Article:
Created in 1994, shortly after Dubois's first parabolic flights, Gravité Zéro is for four dancers. It is composed of three sequential parts, of uneven lenght. The first one, that can be considered as a prologue, is a loop of a video of herself and one of her dancer, flying endlessly in weightlessness within the CNES Zero G. Caravelle. It is projected onto a piece of clothe, reflected in a miror so that it appears, for the audience, as somewhere above the stage, in-between the floor and the rigging loft.

In the second part, the dancers are on stage, in a classical way. They dance and move on the ground and on various objects spread over the stage, that put them in a state of desequilibrium, forcing them to find their balance. They are also confronted to an articulated arm, hanging from the rigging loft, and in constant search for its own equilibrium as a moving object.

In the third and last part, the dancers are dancing on the floor over a painted decors of a blue sky with some white clouds, strewed with some flowers (objects). They are outside of the direct view of the audience, their image being reflected in a mirror. They appear to the public as "floating" in space.

Gravité Zéro
© Kitsou Dubois

Gravité Zéro is about the dialectic of balance and unbalance, fall (resistance to gravity) and continous movement (fluidity of weightlessness). It is also about the wonder of the experience of being in weightlessness. In Gravité Zéro the different components appear as sequential and separated, each of them presenting different aspects that are not fully integrated in a whole.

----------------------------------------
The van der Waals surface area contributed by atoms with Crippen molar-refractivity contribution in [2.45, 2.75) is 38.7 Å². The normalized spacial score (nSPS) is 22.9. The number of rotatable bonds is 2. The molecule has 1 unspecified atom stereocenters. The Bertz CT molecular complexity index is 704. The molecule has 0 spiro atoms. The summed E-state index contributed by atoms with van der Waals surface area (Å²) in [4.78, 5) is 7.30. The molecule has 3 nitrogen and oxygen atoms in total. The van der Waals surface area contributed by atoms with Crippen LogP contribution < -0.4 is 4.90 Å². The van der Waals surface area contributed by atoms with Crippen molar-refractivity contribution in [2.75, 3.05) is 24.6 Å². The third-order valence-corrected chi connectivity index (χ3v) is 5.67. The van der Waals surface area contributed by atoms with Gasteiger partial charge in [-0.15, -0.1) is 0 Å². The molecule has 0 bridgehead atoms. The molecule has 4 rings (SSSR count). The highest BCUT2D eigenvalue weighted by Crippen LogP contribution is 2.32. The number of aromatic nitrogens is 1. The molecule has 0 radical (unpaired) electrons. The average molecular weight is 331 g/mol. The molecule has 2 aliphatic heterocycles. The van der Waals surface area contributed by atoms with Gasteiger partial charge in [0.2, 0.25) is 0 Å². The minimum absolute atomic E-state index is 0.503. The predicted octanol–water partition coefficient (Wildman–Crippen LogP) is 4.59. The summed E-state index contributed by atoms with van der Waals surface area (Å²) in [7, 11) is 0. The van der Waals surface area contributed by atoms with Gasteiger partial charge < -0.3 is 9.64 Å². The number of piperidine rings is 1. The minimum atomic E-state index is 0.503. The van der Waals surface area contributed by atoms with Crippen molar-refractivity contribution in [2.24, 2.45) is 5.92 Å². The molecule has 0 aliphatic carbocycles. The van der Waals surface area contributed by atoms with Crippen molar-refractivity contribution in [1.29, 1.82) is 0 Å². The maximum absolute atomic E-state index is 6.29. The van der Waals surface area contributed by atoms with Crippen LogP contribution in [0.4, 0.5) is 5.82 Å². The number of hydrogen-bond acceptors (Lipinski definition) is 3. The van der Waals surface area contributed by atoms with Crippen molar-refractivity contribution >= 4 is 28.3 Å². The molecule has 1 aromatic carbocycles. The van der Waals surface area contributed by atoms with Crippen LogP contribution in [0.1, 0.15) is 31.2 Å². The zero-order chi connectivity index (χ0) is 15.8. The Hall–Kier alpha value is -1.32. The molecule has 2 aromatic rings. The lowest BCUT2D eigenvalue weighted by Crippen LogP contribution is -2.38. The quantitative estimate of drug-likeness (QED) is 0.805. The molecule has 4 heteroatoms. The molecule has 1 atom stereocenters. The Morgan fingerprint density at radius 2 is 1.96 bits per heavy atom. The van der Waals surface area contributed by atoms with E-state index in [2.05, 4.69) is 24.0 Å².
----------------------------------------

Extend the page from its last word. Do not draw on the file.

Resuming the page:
The video images of the prologue act as a kind of reference point of what danced movements in micro-gravity are.

The second part inscribes itself in a dance-on-stage context, showing the constant relation between deseliquilibrium-balance that we are in, under gravity conditions. There are a lot of objects and props on stage. It takes them to put the bodies into a state of unbalance.

The third part is based on an old theater trick, the mirror, used for illusion and apparition. The dancers, on the floor and reflected in the mirror, are "mimicking" the movements of a body in weightlessness. It moves "like" in microgravity but from an "outside" shape with, for instance, the arms and legs as if in loss of control (when it actually takes control for the dancers to move as if they had no control on their extremities, to use Kitsou Dubois's vocabulary). In other words, it looks like what you expect it would, after years of images of astro-cosmonauts in space, except it is on stage and on Earth, and this is important.